Redefining Mentorship (Part 3 of 5) – What is a Great Mentor?
By Taylor Whittington & Dave Isbell
Those who have chosen to mentor someone else often report that it is more rewarding than they had initially expected. Obviously, the secret to being a great mentor, and getting the most out of the experience, is not in promoting the mentor’s self-interest. Who would want a mentor who is only in it for themselves?
So, what does it mean to be a good mentor? We spent quite a while reading through research about mentorship and what we found throughout the literature, regardless of occupation, are that there are some common ideas about what makes a good mentor.
In no particular order, here is a simplified list of the top five traits that mentees say make a great mentor:
- S/He will challenge you to grow both personally and professionally. A great mentor consistently pushes you outside of your comfort zone as they provide support and encouragement to take that next risk.
- Character matters. A great mentor will have a strong sense of their own values and morals, will conduct themselves ethically, maintain healthy relationship boundaries, and possess other admirable personal qualities such as compassion, generosity, trustworthiness, intellectual capabilities, a collaborative spirit, a vision for their work/life and passion to pour themselves into living. Above all they must be trustworthy, however being empathetic and able to provide objective advice, and constructive criticism, are among the most important skills a great mentor must have mastered.
- They make time for you and see that time as an investment. The best mentors are often the busiest people. However they set aside regular and consistent time periods to be with their mentees, and they maximize that time to incorporate as much relevance to their protegee’s growth and development as possible. They value the relationship and recognize that this is mutually valuable time that is spent investing in another human being who will become a part of their own legacy.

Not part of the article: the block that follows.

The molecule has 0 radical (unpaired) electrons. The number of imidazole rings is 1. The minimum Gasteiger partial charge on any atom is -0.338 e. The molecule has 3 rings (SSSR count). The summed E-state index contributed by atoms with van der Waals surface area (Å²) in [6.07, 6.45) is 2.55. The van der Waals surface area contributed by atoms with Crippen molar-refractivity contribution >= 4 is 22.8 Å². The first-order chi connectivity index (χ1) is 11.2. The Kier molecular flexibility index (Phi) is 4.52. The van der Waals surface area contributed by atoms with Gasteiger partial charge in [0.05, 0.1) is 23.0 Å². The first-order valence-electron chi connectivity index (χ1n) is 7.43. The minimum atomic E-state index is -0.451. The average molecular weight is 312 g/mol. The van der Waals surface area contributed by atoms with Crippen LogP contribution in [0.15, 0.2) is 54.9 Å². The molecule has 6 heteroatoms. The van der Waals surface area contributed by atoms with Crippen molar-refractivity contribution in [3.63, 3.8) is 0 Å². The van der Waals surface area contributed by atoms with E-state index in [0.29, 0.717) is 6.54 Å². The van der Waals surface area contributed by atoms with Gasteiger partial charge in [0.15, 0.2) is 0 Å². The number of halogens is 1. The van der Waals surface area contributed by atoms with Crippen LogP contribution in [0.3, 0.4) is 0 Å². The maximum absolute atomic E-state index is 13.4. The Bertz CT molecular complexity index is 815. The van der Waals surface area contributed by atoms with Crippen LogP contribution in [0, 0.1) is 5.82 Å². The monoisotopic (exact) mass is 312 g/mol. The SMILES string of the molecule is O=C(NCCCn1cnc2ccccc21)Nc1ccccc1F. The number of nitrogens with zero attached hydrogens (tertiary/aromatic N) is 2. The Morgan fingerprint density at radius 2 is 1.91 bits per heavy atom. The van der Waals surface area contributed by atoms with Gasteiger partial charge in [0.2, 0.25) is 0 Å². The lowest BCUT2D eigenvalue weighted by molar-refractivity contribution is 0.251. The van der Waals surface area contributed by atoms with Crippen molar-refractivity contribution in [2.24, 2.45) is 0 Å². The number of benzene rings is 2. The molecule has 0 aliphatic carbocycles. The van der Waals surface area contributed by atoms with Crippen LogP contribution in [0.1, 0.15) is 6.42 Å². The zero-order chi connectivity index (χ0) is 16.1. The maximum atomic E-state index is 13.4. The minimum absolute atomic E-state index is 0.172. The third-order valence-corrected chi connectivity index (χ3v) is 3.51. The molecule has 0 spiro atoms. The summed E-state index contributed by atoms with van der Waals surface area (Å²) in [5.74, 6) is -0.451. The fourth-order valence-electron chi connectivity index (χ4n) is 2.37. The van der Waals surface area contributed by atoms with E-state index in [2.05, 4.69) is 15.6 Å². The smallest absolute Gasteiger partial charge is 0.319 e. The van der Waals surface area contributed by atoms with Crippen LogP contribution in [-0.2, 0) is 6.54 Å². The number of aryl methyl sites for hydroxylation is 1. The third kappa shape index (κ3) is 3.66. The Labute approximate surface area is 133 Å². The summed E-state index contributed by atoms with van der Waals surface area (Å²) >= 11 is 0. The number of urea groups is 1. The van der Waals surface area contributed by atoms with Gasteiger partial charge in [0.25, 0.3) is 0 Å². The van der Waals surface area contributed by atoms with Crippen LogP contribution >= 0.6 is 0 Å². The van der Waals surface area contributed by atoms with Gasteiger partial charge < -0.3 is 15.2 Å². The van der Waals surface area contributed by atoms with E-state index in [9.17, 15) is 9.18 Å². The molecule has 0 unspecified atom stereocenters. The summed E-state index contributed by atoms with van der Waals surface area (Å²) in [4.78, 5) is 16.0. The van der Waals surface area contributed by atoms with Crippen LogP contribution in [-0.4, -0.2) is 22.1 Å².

- They never stop learning. They not only stay intellectually engaged in their own occupation, but they also stay on top of trends, current events, and have an attitude of curiosity toward many other interests. They can talk about nearly any subject with equal interest. They seek out advice and wisdom from others, including proteges and they aren’t afraid to test the waters when their own preconceived notions are challenged. Further, they are constantly experimenting with new ideas, trying out some new practice, and engaging their protege’s in conversations that involve complex ideas that challenge their preconceived notions.
- They emit a consistently positive attitude toward their proteges. As their proteges struggle with new ideas, learning new things, fall on their face in failure, engage in difficult life challenges, and face doubts or crisis, a great mentor continues to believe in them. They listen, empathize, and encourage their proteges onward without judgment. They support and accept the protege for who they are, even while challenging them to be a better version of themselves.
That might seem like a tall order, but think back on those mentors you had in your life. They were not perfect. They did not get all of this stuff right all of the time. However, it’s a good bet they exemplified most of it at some time!
There is a ton of research on this subject! If you are interested in reading a few of the articles we went through, here are a links to a couple of the ones that stood out to us as a good place to start:
Taylor Whittington is a student employee (Professional Enrichment Assistant) in the MSUAA and is graduating in May 2018 from Michigan State University with a Bachelor’s in Social Relations & Policy/Bioethics/Science, Technology, Environment & Public Policy from James Madison College. Next fall, she plans to begin a Master’s in Public Health at that school in Ann Arbor.
Dave Isbell is the Assistant Director of Alumni Professional Enrichment in the MSU Alumni Association and is the primary person responsible for this blog and our corresponding Twitter account. His primary role in the MSUAA is to develop online content that helps Michigan State alumni to live, work, and play better in their own communities. Dave is not able to accept individual appointments, but in developing programs and projects he does draw from his experience as a Licensed Master Social Worker and his background as a professional Career Coach since 1999. Mentorship has played a significant role in his life and he has enjoyed being both the protege and the mentor.